In his book Buried in Bitter Waters, Jaspin writes that 24 Black landowners and seven churches were able to sell.
“The worst case was Alex Hunter, who, just three months before the expulsion, bought a farm for $1,500. Faced with death or leaving, he sold it in December 1912 for $550,” Jaspin wrote.
Jaspin insisted there is no record of sales for 34 Black-owned properties, including the two lots owned by William and Ida Bagley.
Elon Osby put is this way: “When you were forced to leave, and you’re fearful of your life, would you have come back a couple of months later so you could do a business transaction and sell this property?”
11Alive's investigative team, The Reveal, spent several hours in the Forsyth County Clerk of Superior Court real estate records room over three separate days researching only the Bagley property. Clerks and a professional title researcher generously offered their assistance to us and seemed genuinely interested in the final results.
We were unable to find an original deed for the Bagley land, but we do know the specific lots they owned because tax records show the militia district taxed William and Ida Bagley for 60 acres in 1912.
The Bagley property spanned two land lots, and we traced one through a dozen transfers all the way back to 1919. That’s where the trail stops because we couldn’t find an earlier deed transfer into that seller’s name.
Research on the second land lot took us back to 1923, where the deed book references a much earlier sale in 1877. When we went looking for that sale, we couldn’t find any record of it after an extensive search through handwritten records in a 150-year-old deed book.
What’s notable is that a series of transfers in the 1920s and 1930s all add references to that 1877 sale that had nothing to do with the 20th-century transactions. Looking through hundreds of other routine deed records in those books, we didn’t see any others that so conspicuously noted earlier, unrelated transactions.
Also, the seller referenced in the supposed 1877 sale was a large landowner and prolific seller of lots in the late 19th century. It would be a good name to choose if you wanted to convince a future title researcher to look no further.
We did find a similar record in 1876 with the identical last names of the referenced seller and buyer from the later documents, but that sale had different first names, and both the lot number and year were both off by one.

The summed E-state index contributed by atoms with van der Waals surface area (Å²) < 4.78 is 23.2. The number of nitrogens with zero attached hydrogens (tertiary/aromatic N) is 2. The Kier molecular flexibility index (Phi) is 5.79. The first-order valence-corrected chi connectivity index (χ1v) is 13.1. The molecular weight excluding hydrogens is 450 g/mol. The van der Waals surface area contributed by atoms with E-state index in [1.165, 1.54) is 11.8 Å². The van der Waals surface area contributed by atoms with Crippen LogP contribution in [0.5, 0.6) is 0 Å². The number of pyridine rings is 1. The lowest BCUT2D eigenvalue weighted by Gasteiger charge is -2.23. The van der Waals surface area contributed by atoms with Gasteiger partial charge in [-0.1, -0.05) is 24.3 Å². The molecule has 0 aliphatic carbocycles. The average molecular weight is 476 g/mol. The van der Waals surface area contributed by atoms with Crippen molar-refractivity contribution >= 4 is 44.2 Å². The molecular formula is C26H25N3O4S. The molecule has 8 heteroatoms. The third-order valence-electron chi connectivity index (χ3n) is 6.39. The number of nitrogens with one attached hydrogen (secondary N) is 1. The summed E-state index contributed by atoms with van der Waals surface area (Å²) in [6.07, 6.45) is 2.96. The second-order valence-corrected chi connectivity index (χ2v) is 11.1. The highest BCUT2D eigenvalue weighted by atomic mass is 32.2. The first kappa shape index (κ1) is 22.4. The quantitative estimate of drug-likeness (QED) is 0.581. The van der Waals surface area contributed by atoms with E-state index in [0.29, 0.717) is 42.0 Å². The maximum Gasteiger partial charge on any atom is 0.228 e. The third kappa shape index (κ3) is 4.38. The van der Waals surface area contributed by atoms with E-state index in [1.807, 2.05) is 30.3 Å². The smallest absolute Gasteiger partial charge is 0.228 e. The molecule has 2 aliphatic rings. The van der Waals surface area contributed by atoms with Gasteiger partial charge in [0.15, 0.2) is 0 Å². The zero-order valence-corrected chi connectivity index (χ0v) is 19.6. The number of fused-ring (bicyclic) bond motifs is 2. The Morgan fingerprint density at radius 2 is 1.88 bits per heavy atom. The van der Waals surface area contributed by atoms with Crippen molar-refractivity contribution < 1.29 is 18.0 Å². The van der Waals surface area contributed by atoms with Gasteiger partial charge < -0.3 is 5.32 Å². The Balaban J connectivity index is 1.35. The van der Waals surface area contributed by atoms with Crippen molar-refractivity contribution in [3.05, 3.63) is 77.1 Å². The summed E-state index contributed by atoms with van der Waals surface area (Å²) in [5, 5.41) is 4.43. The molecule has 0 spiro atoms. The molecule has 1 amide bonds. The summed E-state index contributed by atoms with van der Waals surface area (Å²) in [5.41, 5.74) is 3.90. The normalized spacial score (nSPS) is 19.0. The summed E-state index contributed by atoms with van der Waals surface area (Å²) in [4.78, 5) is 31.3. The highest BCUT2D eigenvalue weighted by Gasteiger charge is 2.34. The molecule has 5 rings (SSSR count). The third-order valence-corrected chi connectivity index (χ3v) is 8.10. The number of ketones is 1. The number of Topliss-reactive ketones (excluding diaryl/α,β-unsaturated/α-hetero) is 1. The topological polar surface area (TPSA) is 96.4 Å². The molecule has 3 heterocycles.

That deed is for the next lot over from the Bagley place.
We simply were unable to find a single record for either lot of the Bagley property that would explain how the sellers in 1919 and 1923 obtained them.
A large portion of the old Bagley place is now an upscale subdivision with dozens of homes valued close to half a million dollars each.
The current owners would have no way of knowing that, a dozen or more transactions before, the land had belonged to a Black family forced out in the dead of night.
“I wonder what that land, that my grandfather had, I wonder what it’s worth,” Elon Osby asked.
Newspapers from 1912 vanished
Most issues of the Forsyth County News from the last century were recorded on microfilm and then provided online through the Georgia Newspaper Project.
But not 1912.
There is only one copy of the Forsyth County News that survives from the entire year of 1912. It’s the Halloween edition that featured an article celebrating the public executions. The laminated front page, preserved in the historical society, boasts the headline, “Knox and Daniel Hung Last Friday.”
The article begins, “more than five thousands people including many fathers and mothers with children on their arms…saw two negroes pay the death penalty for criminal assault and murder. The great crowd cheered as the negroes went through the trap.”
The lone-surviving paper insists that 16-year-old Knox confessed one last time before he was hanged.
We don’t know if the other editions of the paper were never microfilmed, if they were destroyed years ago, or if they’ve disappeared more recently.
What we do know is that someone didn’t want the rest of 1912 — or even 1913 — to be preserved for future judgment. The year 1912 is quite literally the year that shaped Forsyth County for the next century.